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All summer long, I had a wish to get corn on the cob from a local farm to serve at our free drive-through lunch ministry. It finally happened in August when we discovered Huff Farm in Maryville, Tennessee.
One of our ministry helpers, Marci, met Eddie Huff at a local farmers market and gave me his phone number. I called Eddie and asked to purchase 120 ears of corn. I was a little nervous, because locally grown produce can be more expensive than supermarket produce.
“Why don’t you just buy it at Sam’s Club?” I’m often asked about the food we prepare for our meal ministry at Norwood United Methodist Church.
We do buy most of our ingredients at big stores, with an eye on our budget and a focus on preparing as much of our menu by hand as possible.
But I’ve learned a lot about how food is a precious gift from God. We are better equipped to show respect and gratitude for our food when we know something about the land, animals, and people who provided it. Although local produce might cost more and take more time to find, I’m determined to at least try.
So on a blistering-hot August afternoon, my husband Mike and I met Eddie Huff at his fourth-generation family farm.
We learned the Huff family started out in the 1960s as dairy and tobacco farmers. Nowadays, Huff Farm specializes in raising Angus beef and growing over 40 acres of sweet corn with the help of family members and friends. In addition to selling the corn fresh, Huff also roasts them to sell as a buttery, lip-smacking snack at the downtown farmers market in Knoxville, Tennessee.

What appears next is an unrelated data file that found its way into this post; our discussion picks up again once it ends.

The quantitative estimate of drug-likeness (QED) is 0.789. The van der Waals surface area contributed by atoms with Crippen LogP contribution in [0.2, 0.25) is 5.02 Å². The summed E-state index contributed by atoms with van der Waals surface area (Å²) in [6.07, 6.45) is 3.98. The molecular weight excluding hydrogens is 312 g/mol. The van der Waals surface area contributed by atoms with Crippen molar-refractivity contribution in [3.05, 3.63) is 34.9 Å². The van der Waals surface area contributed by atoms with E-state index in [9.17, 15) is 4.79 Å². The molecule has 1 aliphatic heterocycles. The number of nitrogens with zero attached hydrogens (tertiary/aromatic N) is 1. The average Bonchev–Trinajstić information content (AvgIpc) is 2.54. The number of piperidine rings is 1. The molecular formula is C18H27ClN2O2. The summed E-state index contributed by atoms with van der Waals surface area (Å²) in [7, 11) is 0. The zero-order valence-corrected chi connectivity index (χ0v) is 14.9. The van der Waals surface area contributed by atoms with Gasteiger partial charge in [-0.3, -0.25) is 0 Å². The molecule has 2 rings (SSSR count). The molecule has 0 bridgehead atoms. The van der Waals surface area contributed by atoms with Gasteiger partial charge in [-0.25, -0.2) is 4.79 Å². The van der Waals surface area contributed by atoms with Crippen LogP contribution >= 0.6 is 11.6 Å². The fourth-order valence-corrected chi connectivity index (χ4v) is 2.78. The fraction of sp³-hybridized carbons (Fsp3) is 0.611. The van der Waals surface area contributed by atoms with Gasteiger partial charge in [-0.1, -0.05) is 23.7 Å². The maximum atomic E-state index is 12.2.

We learned that the bi-color corn grown by Eddie’s family, called Peaches and Cream, is known as to be an especially attractive and sweet-tasting variety.
We learned Eddie Huff is a member at Logan’s Chapel United Methodist Church! As a longtime editor for a United Methodist publication, I was excited to learn about that connection.
We also learned that Eddie is generous, because when we told him about our free meals for the community, he donated all 120 ears of corn – a gift that would have cost us $60 at full price.
I was so happy about those big bags of corn that we protectively laid them on the living room floor of our air-conditioned house until we could get to the church kitchen the next day. A team of volunteers came in to shuck off the husks. Another team of helpers broke the cobs into half before boiling and serving them with butter to the 183 guests who came to our drive-through fish fry on Aug. 14.
Our guests commented on how especially sweet and good our corn on the cob was. I have to think it had a lot to do with the fact that we didn’t just get it packaged and frozen from Sam’s Club, birthplace unknown.
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